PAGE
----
Part II: Application to the Case

Q. 7. How is heresy committed?

Heresy is the obstinate post-baptismal denial or doubt of some truth which must be believed with divine and catholic faith.[18]

It should be noted that heresy can be committed in two ways:

First, heresy can be committed by denying or doubting a dogma of the faith, i.e. some truth which is part of the deposit of faith entrusted to the Church and proposed as divinely revealed either by the solemn magisterium of the Church or by its ordinary and universal magisterium.[19]  According to the great canonist Gasparri, speaking about a truth which must be believed with divine and catholic faith: “those who obstinately refuse to assent to it or who call it in question are heretical.”[20] Thus heresy can be committed by obstinately denying or calling into question a dogma of the faith.

Second, heresy can be committed by professing a doctrine which has been solemnly condemned as heretical by the magisterium of the Church. Condemnations of heresy pertain to the religious truths which are formally contained in the sources of revelation, and are part of the direct object of the infallibility of the Church.[21] Professing a condemned heresy is the equivalent to denying those truths of the deposit of faith to which it is opposed. Thus heresy can be committed by professing a doctrine which the magisterium of the Church has solemnly condemned as heresy.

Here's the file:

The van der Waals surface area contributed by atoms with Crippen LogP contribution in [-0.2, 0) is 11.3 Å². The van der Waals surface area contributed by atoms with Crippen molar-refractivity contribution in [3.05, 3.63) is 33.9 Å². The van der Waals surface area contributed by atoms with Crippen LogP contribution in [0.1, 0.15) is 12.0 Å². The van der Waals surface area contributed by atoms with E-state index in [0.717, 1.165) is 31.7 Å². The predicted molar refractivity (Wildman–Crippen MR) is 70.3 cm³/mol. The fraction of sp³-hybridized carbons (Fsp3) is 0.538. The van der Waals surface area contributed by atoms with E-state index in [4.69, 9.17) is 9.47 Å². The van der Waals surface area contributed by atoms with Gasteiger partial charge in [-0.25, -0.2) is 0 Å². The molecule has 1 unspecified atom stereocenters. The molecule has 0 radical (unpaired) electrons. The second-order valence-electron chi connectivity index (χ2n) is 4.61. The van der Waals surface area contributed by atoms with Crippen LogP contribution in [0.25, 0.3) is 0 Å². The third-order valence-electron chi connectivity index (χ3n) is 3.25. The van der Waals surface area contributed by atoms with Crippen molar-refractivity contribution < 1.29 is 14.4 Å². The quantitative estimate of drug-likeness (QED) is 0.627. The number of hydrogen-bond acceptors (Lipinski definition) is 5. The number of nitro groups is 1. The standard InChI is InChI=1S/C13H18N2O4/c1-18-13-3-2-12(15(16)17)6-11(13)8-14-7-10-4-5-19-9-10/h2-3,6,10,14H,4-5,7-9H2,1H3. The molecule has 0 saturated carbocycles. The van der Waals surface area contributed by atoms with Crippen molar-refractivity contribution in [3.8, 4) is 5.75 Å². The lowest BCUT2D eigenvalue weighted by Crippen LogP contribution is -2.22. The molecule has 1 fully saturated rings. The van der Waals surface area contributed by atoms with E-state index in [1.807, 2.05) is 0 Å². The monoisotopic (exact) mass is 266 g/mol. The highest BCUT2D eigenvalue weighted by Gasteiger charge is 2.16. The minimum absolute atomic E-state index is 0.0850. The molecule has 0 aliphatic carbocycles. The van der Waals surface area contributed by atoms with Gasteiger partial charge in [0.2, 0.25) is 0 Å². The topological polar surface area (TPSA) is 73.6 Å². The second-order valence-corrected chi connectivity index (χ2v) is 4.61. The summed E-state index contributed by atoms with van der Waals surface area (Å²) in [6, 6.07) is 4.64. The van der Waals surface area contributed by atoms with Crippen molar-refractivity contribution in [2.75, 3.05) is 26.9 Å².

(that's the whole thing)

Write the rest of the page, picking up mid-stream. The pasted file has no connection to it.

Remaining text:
Q. 8. What is required to prove that Pope Francis has committed public heresy?

Commission of public heresy would, according to the principles already set out, result in automatic loss of ecclesiastical office. In order to prove public heresy, it must be proven that Pope Francis has publicly committed acts which fulfill the definition of heresy.

In order to fulfill the definition set out in canon law, it is necessary to prove: (1) that Pope Francis has denied or doubted, i.e. called into question, (2) some truth which must be believed with divine and catholic faith (3) obstinately.[22] If this has been done (4) publicly, it results in automatic loss of office.

Q. 9. What is required for ‘obstinacy’?

Coriden, in explaining ‘obstinacy’, says that the denial or doubt is persistent and tenacious, i.e. it implies the passage of time and a process of challenge or dialogue.[23] If an act of heresy were fleeting, momentary, unreflective, or unchallenged, it would not be proven ‘obstinate’. Therefore, it must be proven that the act of heresy was not fleeting, momentary, unreflective, or unchallenged; it must involve some passage of time and a process of challenge or dialogue.

 

Part III: Demonstration of Public Heresies of Pope Francis

All of the statements of Francis cited herein are matters of public record. Most of them were formally promulgated or delivered publicly; some were delivered in private but during interviews whose publication would be expected as a matter of course. The heretical significance of these statements has been widely lamented and brought to the attention of the Catholic world, including through documents addressed to Pope Francis himself, as well as to the Catholic bishops and cardinals whose office permits them to admonish him privately.